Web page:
I calculate the ONI each week using a method that I have devised. To refine my calculation, I have divided the 170W to 120W ONI measuring area into five subregions (which I have designated from west to east as A through E) with a location bar shown under the TAO/TRITON Graphic). I use a rough estimation approach to integrate what I see below and record that in the table I have constructed. Then I take the average of the anomalies I estimated for each of the five subregions. So as of Monday May 30, in the afternoon working from the May 29 TAO/TRITON report, this is what I calculated.
Calculation of ONI from TAO/TRITON Graphic
A. 170W to 160W
B. 160W to 150W
C. 150W to 140W
D. 140W to 130W
E. 130W to 120W
Total divided by five subregions i.e. the ONI
(+0.2)/5 = 0
(+0.2)/5 = 0
My estimate of the daily Nino 3.4 ONI remains at 0. NOAA has reported the weekly ONI to be -0.1 which is an ENSO Neutral value but ever so slightly on the La Nina side of the scale. Nino 4.0 is being again reported at 0.6 raising questions about if and how fast the Warm Pool is migrating to the West as it dissipates. Nino 3.0 is being reported a bit lower at -0.3. Nino 1 + 2 which extends from the Equator south rather than being centered on the Equator is being reported as again being +0.2. Notice that Nino 1+2 had gone fairly negative for a short period of time but then bounced back. This La Nina is not coming on like gangbusters. WELCOME TO ENSO NEUTRAL. I am only showing the currently issued version of the NINO SST Index Table as the prior values are shown in the small graphics on the right with this graphic. The same data in graphical form but going back a couple of more years can be found here.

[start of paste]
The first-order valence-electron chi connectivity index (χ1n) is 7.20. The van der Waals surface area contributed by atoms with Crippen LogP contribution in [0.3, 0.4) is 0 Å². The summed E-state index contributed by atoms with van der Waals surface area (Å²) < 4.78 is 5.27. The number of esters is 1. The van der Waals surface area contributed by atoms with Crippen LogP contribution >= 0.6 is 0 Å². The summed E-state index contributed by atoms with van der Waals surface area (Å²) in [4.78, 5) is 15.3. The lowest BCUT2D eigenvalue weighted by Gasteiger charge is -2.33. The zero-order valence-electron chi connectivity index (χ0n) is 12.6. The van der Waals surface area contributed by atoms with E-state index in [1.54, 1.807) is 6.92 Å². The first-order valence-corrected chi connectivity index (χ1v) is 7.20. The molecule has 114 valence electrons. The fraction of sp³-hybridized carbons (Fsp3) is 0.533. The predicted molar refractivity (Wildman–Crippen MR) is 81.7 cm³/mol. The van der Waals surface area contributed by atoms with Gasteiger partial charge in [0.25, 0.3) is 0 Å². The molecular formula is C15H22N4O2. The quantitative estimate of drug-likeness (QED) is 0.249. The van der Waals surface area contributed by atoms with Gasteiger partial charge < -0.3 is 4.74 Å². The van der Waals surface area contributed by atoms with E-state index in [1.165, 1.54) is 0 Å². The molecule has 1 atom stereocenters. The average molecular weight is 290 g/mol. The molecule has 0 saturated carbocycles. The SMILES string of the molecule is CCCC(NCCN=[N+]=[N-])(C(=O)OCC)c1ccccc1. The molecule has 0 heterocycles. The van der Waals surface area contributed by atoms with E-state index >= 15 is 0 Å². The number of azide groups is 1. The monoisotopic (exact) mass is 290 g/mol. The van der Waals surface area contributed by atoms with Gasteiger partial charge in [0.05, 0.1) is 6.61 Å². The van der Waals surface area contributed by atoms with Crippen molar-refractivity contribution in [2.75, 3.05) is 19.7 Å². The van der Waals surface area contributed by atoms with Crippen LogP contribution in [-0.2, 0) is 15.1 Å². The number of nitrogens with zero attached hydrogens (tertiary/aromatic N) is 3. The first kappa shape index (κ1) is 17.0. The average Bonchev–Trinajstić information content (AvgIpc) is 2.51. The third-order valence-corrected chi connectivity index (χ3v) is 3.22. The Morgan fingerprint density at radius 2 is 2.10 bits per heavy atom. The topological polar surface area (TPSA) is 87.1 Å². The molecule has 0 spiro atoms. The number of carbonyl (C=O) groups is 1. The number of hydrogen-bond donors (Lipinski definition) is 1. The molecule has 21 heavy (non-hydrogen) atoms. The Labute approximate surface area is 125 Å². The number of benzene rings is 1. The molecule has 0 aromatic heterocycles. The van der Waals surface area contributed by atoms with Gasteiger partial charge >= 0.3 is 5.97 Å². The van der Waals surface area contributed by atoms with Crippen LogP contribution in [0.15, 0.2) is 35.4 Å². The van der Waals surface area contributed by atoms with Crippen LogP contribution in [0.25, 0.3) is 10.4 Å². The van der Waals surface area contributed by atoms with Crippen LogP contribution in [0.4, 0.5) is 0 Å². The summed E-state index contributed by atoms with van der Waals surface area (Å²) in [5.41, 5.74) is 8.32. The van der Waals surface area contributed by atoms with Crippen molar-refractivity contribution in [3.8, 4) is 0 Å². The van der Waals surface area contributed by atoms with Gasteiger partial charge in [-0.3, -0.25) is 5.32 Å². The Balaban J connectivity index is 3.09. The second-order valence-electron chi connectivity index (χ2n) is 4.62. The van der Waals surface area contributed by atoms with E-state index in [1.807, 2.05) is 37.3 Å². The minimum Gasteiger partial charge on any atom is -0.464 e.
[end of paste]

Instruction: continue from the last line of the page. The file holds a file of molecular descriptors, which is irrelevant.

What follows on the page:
ONI Recent History